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Thompson: Fact Checking the New Orleans Reformers' Spin

When I first read the Education Research Alliance (ERA) report on the effectiveness of the competition-driven New Orleans model of reform, it was clear that true believers in "relinquishment" and market-driven reform would be disappointed by its findings. However, they have still spun the mixed results from the NOLA corporate reform model as a great success.

I have left the fact checking of the ERA's methodology and data to the experts. I've mostly limited myself to fact checking the reformers' spin - the soundbites they use to put the NOLA record in the best possible light, and to use its model to break unions and extend test-driven reform across the nation.

I admit to being surprised that analyses such as those of the NEPC, Andrea Gabor, The International Business Times, In These Times, Julian Vasquez Heilig, Mercedes Schneider, Gary Rubenstein, and others have found so many problems with the ERA research. I still remain most shocked by the soundbite of the respected researcher Douglas Harris who has contributed to headlines asserting that the reforms "worked."

At first, I assumed Harris was just being diplomatic when he said that the "typical elementary- or middle-school student's scores rose by 8 to 15 percentage points," and that "We are not aware of any other districts that have made such large improvements in such a short time." 

In fact, I'm not aware of many districts that haven't made dramatic increases in bubble-in test scores over a short time, and then saw those illusory gains disappear.

It is hard to believe that any scholar would be so quick to trust bubble-in data after reading Is the No Child Left Behind Act Working? by Bruce Fuller, Kathryn Gesicki, Erin Kang, Joseph Wright. Fuller et. al assemble a much greater batch of test score growth claims by entire states, not just a district with an unflinching focus on bubble-in accountability.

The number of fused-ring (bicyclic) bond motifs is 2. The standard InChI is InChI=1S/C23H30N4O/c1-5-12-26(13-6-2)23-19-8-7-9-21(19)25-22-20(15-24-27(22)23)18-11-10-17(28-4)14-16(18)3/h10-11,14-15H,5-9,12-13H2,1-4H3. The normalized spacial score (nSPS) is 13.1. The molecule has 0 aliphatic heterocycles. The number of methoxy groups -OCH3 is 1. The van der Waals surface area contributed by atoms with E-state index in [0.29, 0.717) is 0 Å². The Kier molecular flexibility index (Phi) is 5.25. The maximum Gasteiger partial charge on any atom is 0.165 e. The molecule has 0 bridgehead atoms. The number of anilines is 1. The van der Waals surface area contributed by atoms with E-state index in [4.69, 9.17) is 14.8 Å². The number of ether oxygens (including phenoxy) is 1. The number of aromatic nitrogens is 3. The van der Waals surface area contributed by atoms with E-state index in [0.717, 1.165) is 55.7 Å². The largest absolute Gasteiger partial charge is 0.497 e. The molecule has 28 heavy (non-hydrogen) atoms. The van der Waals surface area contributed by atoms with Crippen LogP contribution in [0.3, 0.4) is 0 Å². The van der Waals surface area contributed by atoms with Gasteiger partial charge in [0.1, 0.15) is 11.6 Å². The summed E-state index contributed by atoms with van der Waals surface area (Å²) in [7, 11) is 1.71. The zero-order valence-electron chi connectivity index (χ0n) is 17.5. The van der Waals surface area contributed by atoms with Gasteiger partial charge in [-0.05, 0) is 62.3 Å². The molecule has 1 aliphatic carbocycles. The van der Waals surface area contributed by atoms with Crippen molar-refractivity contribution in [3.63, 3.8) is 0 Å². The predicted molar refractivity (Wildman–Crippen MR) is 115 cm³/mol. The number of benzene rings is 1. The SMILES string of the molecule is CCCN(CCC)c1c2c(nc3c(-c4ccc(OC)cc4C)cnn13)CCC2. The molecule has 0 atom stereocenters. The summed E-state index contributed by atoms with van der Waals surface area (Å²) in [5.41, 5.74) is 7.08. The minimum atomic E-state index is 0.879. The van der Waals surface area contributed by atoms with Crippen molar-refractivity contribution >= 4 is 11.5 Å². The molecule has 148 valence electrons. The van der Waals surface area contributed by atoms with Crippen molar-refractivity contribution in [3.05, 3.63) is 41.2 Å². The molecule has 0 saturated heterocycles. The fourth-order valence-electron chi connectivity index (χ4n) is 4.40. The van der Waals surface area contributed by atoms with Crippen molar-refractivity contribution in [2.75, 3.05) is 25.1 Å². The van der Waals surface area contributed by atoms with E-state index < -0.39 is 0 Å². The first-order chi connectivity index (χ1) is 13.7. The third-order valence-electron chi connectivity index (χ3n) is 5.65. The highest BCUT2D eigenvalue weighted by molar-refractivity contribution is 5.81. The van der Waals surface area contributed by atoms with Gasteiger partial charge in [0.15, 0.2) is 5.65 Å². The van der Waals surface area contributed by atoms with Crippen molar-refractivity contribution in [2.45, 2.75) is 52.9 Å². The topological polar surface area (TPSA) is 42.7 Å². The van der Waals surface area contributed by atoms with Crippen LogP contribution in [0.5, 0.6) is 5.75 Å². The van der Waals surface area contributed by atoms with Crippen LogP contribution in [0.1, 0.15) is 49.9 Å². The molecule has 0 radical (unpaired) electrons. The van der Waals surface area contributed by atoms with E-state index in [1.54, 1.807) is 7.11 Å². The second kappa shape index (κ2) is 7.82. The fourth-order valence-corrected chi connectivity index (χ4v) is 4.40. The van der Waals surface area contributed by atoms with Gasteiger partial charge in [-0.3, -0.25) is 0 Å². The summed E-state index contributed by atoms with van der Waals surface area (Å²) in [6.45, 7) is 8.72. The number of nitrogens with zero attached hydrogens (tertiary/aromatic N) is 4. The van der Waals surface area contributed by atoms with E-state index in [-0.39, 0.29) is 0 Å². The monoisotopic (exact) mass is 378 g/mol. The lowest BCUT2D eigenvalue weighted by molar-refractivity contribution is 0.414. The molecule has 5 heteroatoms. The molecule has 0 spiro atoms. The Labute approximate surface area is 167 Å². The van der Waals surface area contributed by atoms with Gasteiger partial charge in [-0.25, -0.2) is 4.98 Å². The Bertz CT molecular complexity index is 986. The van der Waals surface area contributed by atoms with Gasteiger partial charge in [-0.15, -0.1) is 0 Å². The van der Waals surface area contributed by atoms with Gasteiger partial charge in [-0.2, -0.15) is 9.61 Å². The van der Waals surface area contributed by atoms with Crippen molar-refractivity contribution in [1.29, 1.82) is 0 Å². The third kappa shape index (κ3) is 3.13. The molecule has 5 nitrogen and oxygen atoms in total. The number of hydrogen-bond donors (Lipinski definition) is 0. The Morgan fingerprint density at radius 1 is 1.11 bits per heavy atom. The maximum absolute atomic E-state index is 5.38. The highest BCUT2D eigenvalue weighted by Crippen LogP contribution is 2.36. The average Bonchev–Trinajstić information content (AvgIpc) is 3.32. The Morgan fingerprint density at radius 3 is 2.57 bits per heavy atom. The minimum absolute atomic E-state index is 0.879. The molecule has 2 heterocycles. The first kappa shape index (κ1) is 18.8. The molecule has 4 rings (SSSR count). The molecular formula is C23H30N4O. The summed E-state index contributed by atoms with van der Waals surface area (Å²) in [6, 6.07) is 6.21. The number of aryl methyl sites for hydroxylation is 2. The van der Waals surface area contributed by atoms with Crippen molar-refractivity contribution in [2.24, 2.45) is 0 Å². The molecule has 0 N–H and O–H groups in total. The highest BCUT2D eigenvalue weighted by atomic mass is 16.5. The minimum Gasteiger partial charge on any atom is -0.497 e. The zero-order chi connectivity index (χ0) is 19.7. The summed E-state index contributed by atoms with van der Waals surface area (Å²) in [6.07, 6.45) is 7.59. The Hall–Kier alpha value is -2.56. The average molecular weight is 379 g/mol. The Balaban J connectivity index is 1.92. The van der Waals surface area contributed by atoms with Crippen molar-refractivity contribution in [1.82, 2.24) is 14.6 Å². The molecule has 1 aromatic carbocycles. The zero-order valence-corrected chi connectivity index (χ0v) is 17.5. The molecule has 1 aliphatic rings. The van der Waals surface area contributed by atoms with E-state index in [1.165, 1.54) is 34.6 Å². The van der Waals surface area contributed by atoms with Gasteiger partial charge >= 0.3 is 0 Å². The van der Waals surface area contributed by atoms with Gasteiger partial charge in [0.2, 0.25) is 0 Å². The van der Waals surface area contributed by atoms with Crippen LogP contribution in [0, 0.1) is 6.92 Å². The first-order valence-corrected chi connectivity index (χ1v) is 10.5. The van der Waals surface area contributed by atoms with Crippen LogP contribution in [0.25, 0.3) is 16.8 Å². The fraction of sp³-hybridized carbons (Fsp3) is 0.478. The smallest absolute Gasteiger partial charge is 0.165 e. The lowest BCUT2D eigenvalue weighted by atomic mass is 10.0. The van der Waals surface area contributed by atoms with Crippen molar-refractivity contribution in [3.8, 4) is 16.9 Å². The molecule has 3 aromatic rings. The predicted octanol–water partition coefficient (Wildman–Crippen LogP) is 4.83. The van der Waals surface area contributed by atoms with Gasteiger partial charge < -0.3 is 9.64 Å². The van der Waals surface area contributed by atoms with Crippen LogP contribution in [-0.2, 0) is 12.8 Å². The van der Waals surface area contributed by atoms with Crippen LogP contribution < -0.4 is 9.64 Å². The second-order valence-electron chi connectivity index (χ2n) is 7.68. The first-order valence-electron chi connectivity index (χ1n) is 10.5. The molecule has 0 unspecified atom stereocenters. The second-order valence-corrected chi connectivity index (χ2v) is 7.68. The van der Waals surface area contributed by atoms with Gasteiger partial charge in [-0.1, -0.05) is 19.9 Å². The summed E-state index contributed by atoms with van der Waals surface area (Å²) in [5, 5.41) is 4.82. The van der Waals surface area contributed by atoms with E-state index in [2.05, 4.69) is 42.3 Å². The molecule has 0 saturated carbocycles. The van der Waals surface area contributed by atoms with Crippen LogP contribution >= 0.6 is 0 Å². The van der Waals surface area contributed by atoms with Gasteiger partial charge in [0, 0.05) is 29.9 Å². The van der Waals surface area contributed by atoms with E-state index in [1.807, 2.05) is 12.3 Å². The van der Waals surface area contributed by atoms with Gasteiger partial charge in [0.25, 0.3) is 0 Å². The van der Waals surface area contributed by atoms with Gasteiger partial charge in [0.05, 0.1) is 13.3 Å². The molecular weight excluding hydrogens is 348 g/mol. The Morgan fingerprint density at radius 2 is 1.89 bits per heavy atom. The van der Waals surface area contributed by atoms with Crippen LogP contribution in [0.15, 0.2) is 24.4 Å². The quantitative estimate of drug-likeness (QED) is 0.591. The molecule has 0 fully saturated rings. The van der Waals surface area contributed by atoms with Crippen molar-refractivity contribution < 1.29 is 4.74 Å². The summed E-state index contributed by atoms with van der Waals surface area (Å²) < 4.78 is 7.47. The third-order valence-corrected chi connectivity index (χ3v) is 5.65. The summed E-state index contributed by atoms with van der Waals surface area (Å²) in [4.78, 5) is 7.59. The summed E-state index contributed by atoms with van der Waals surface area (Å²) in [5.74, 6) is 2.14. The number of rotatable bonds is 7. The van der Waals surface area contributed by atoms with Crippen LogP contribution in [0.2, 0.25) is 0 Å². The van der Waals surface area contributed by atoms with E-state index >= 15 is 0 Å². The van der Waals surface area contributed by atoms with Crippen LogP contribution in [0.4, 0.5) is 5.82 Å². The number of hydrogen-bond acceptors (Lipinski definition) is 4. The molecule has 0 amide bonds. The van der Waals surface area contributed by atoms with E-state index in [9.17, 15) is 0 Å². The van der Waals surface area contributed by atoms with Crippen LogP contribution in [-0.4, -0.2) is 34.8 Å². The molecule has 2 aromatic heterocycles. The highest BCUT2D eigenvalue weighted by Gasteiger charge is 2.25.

How could scholars forget the New Jersey Miracle, where 4th grade reading scores increased 7.9 points per year for nearly as long as NOLA produced gains? NOLA can't hold a candle to Arkansas's miracle where 4th grade reading scores increased by 19 points between 2001 and 2002, and where there was nearly a 75% increase in those scores in four years.  In fact, Fuller et. al calculate an average of the average of gains in fourteen states and find  2.6 and 2.7 points per year for the decade preceding NCLB! 

Rereading Fuller, I was even more dismayed that Harris seems to have joined the corporate reform spinsters. The ERA seems to be assisting the test, sort, reward, and punish crowd in pushing one type of claim that is indefensible in the light of Fuller's findings. It is nearly as duplicitous as the output-driven reformers' last soundbite that was refuted by Fuller but that is now twisted in an intellectually dishonest manner.  

After Is No Child Left Behind Is Working, one would think that any researchers would require a great deal of qualitative study before concluding that gains in test scores actually mean gains in learning. In the wake of NCLB, reading test scores of the fourteen states went up nearly 2 points per year. On the reliable NAEP test, those scores declined .2% per year.  California state reading scores went up 3 points per year as its NAEP scores increased by 0. Washington state's reading scores went up by 4.6 points per year, as its NAEP scores increased by .3.

And that brings us back to the latest reform Big Lie, and whether NOLA will produce a 2.0 version of it. The data clearly shows that NAEP growth slowed after NCLB passed. Even Ross Wiener at the pro-NCLB Education Trust was cited by Fuller, saying, "There’s a question as to whether No Child is slowing down our progress nationwide.” Back then, Weiner admitted, “There’s been a discernible slowdown in progress since ’03.”  

As we forget this history, however, reformers claim that the gains of 1999 should be attributed to the NCLB Act of 2001!

This teleological logic seems to now be reemerging in terms of NOLA gains. At the ERA conference, reformers seemed to be offering a mea culpa for pushing out harder-to-educate students as they focused on test score growth. In recent years, they claim to have seen the light and seek to rectify previous abuses. But, how can they claim that pre-2010 scores are not inflated by push-outs based on subsequent promises to not inflate test score growth in such a manner?-JT(@drjohnthompson) 




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